1. Variable names are case-sensitive. A variable’s name can be any legal identifier – an unlimited-length sequence of Unicode letters and digits, beginning with a letter, the dollar sign “$”, or the underscore character “_”. The convention, however, is to always begin your variable names with a letter, not “$” or “_”. Additionally, the dollar sign character, by convention, is never used at all. You may find some situations where auto-generated names will contain the dollar sign, but your variable names should always avoid using it. A similar convention exists for the underscore characters; while it’s technically legal to begin your variable’s name with “_”, this practice is discouraged. White space is not permitted.
  2. Subsequent characters may be letters, digits, dollar signs, or underscore characters. Conventions (and common sense) apply to this rule as well. When choosing a name for your variables, use full words instead of cryptic abbreviations. Doing so will make your code easier to read and understand. In many cases, it will also make your code self-documenting; fields named name, rollno, and totalmarks, for example, are much more intuitive than abbreviated versions, such as n, r, and tm,
  3. Keywords or reserved words can not be used as variable names.
  4. Other naming conventions are:
    1. Variable names of field name are written only in lowercase letters. For example, rollno, nameofstudent, totalmarks etc.
    2. Methods name are written in lowercase letters but if, it consists of more than one word, capitalize the first letter of each subsequent word. For example addData(), enterRollNo(), calculateTotalMarks() etc.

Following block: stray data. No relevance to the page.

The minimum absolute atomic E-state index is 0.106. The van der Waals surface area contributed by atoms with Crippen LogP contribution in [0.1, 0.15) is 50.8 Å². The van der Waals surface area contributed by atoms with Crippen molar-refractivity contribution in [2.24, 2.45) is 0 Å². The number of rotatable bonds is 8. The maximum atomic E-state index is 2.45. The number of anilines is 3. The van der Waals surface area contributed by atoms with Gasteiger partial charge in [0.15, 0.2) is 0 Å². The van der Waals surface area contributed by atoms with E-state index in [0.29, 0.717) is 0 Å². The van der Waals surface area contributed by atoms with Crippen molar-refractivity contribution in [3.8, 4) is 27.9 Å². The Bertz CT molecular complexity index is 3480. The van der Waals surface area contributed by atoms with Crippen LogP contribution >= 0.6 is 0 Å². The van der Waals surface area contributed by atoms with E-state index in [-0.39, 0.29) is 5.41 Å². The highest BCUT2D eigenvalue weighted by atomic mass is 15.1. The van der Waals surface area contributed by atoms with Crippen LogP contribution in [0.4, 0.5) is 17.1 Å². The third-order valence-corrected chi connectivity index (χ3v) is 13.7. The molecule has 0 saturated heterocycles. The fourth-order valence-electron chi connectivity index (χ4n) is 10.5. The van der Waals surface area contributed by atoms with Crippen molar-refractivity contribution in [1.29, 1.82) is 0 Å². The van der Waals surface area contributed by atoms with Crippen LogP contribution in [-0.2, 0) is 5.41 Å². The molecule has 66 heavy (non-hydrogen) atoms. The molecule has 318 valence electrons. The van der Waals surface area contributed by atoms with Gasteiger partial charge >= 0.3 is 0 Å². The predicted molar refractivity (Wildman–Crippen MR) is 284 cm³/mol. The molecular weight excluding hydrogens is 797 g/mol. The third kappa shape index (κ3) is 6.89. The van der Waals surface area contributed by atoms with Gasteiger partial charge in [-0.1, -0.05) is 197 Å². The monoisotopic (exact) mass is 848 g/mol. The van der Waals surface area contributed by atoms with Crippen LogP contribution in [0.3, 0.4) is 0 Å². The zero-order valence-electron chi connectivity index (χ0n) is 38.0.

3. Class names start with a capital letter and the first letter of each subsequent word is capitalized. For example Student, PrimeNumber, Bank Account, etc.
    4. If your variable stores a constant value, such as static final int NUM_GEARS = 6, the convention changes slightly, capitalizing every letter and separating subsequent words with the underscore character. By convention, the underscore character is never used elsewhere.

You should ensure that you use meaningful names for your variables. The reasons for this are:

  • Meaningful names for variables are self-documenting (see what they do at a glance)
  • They are easier to understand
  • There is no correlation with the amount of space used in the .class file
  • Makes programs easier to read

Question: Why are the variables in the following list invalid? Give Reasons, value$sum, exit flag, 3lotsofmoney, char

Answer: ‘value$sum’ is a valid variable name and can be used in the program, ‘exit flag’ is an invalid name since it contains white space. ‘3lotsofmoney’ is an invalid name because it starts with a digit. ‘char’ is an invalid name since it is a keyword.

Declaration and Initialization of Variables

We must declare the type of variables used in the program. It must be done before their use in the program. The syntax of a variable declaration is:

<data-type>  <variable-namel>[,<variable-name2>,….];

This statement tells the compiler about the name of variables, which type of data can be stored in the variables, how much memory space to allocate, and the range of values that can be assigned to the variables.

Example:

int count, number, rollno;

The statement above declares three variables named count, number, and rollno. These variables can store integer type values from -2147483648 to +2147483647 and the compiler will allocate 4 bytes of memory to each variable. Similarly, we can declare variables of different types by using data types such as float, long and double, etc,

A variable must be initialized to a suitable value before its use otherwise compiler will not compile the program and generate an error message. The initialization can be done at declaration time or at the place of use after declaration. The explicit initialization of local variables is a must while fields are initialized to default values automatically if not initialized.